Advertisement

International Journal of Primatology

, Volume 24, Issue 2, pp 389–398 | Cite as

Habitat Degradation of Rhinopithecus bieti in Yunnan, China

  • Wen Xiao
  • Wei Ding
  • Liang-Wei Cui
  • Ru-Liang Zhou
  • Qi-Kun Zhao
Article

Abstract

Black-and-white snub-nosed monkeys (Rhinopithecus bieti) are endemic to the Trans-Himalayas in Northwest Yunnan and Southeast Tibet between the upper Yangtze and Mekong Rivers. Based on field surveys and previous reports, we identified the dark-coniferous forest, the mixed coniferous and broadleaf forest, and oak patches as suitable habitats (SH) for the monkeys. Summer grazing lands (SGL), which were made by local people cutting and burning the dark-coniferous forest at the high altitude belt, replaced SH. To have a general view of the status of the SH in Yunnan, we estimated the areas of SH and SGL from satellite images in 1997, and compared with areas estimated from aerial photo-based maps (ca. 1958). The work resulted in: 1) the area of SH was 4,169 km2 in 1997; 2) SGL was 1,923 km2; 3) during the past 40 years, the area of SH decreased by 31% (1,887 km2), and SGL increased by 204% (1,291 km2); and 4) the mean size of forest patches decreased from 15.6 to 5.4 km2. In addition, the area of SGL is positively correlated to local human population (R2 ≥ 0.53), implying that the reduction and fragmentation of habitat for Rhinopithecus bieti is a result of population growth of humans, who mostly employ traditional modes of production. Only 11 monkey groups remained in the changing habitat. Considering that forests at lower elevation were also encroached upon by farmlands in a similar way, the forest ecosystem is highly threatened. The destruction will continue unless there is a change in the mode of production in the region.

grazing land extension habitat degradation human population satellite image topographic map Rhinopithecus bieti 

Preview

Unable to display preview. Download preview PDF.

Unable to display preview. Download preview PDF.

References

  1. Ashton, E. H., Healy, M. J. R., Oxnard, C. E., and Spence, T. F. (1965). The combination of locomotor features of the primate shoulder girdle by canonical analysis. J. Zool. 147: 406-429.Google Scholar
  2. Bai, S. C. (1987). Survey on hunting of Yunnan golden monkeys. Chin. Wildl. (1): 14-15, 13. (in Chinese)Google Scholar
  3. Baillie, J., and Groombridge B. (Eds.) (1996). 1996 IUCN Red List of Threatened Animals, IUCN, Gland, SwitzerlandGoogle Scholar
  4. Fleischner, T. (1994). Ecological costs of livestock grazing in western North America. Cons. Biol. 8: 629-644.Google Scholar
  5. Issues in international conservation (1998). The global 200: A representation approach to conserving the earth's most biologically valuable ecoregions. Cons. Biol. 12: 502-515.Google Scholar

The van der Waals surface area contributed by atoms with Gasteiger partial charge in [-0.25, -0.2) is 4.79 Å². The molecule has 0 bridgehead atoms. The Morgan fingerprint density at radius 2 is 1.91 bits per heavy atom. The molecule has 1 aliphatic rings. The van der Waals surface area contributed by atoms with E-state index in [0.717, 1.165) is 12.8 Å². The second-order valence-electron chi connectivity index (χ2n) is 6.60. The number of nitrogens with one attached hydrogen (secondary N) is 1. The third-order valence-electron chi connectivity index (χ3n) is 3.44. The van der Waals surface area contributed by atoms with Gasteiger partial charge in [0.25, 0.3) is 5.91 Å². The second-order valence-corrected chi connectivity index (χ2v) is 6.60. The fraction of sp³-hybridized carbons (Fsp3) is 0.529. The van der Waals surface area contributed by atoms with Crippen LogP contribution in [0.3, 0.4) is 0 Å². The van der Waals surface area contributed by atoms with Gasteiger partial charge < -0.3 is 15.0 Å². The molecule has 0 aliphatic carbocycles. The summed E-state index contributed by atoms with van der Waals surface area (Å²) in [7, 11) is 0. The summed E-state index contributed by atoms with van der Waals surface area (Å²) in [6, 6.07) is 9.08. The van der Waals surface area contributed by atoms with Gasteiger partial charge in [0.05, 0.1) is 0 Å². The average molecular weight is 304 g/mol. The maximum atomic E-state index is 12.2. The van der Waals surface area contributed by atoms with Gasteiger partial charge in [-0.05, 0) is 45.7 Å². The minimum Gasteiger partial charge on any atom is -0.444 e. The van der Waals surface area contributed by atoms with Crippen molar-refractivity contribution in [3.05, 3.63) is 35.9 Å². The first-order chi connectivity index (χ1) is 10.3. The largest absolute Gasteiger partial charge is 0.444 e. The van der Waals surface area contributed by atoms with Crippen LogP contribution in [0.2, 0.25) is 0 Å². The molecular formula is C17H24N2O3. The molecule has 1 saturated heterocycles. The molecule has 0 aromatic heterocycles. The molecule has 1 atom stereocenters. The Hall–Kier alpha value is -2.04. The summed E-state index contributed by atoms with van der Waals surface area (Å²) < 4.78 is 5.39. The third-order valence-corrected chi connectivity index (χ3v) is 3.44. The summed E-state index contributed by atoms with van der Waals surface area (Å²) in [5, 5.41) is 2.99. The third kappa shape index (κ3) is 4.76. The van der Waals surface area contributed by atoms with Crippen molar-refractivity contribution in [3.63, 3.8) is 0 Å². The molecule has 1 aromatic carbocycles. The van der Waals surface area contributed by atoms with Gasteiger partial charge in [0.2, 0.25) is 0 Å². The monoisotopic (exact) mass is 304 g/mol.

6. Kirkpatrick, R. C., Long Y. C., Zhong, T., and Xiao, L. (1998). Social organization and range use in the Yunnan Snub-nosed Monkey Rhinopithecus bieti. Int. J. Primatol. 19: 13-51Google Scholar
  7. Long, Y. C., Kirkpatrick, R. C., Zhong, T., and Xiao, L. (1996). Status and conservation strategy of the Yunnan snub-nosed monkey. Chin. Biodiv. 4: 145-152 (in Chinese with English abstract)Google Scholar
  8. Mittermeier, R. A. (1986). A global overview of primate conservation. In Else J. G., and Lee P. C. (Eds.), Primate Ecology and Conservation, Cambridge University Press, Cambridge, pp. 325-340.Google Scholar
  9. Yang, S.-J. (2000). Habitat, Diet, Range Use and Social Organization of Rhinopithecus bieti at Jinsichang, PhD Dissertation, Kunming institute of zoology, Kunming, Yunnan, ChinaGoogle Scholar
  10. Zhao, Q.-K. (1988). Status of the Yunnan snub-nosed monkey. Primate Conserv. 9: 131-134.Google Scholar
  11. Zhao, Q.-K. (1996). Ecological information on statistics of human population and agriculture in Hengduan Mountains from Yunnan. Chin. Biodiv. 4: 217-221 (in Chinese with English abstract)Google Scholar
  12. Zhao, Q.-K., He, S.-J., Wu, B.-Q., and Nash, L. T. (1988). Excrement distribution and habitat use in Rhinopithecus bieti in winter. Am. J. Primatol. 16: 275-284Google Scholar
  13. Zhong, T., Xiao L., Kirkpatrick, R. C., and Long, Y.-C. (1998). A brief report on Yunnan snub-nosed monkeys, Rhinopithecus (R.) bieti at Bamei in northern Yunnan Provinces, China. Primate Conserv. 18: 76-80.Google Scholar

Copyright information

© Plenum Publishing Corporation 2003

Authors and Affiliations

  • Wen Xiao
    • 1
    • 2
  • Wei Ding
    • 1
    • 2
  • Liang-Wei Cui
    • 1
    • 2
  • Ru-Liang Zhou
    • 3
  • Qi-Kun Zhao
    • 1
  1. 1.Kunming Institute of Zoology, Chinese Academy of Sciences (CAS)Kunming, YunnanPeople's Republic of China.
  2. 2.raduate School of CASBeijingPeople's Republic of China
  3. 3.South West Forestry CollegeKunming, YunnanPeople's Republic of China

Personalised recommendations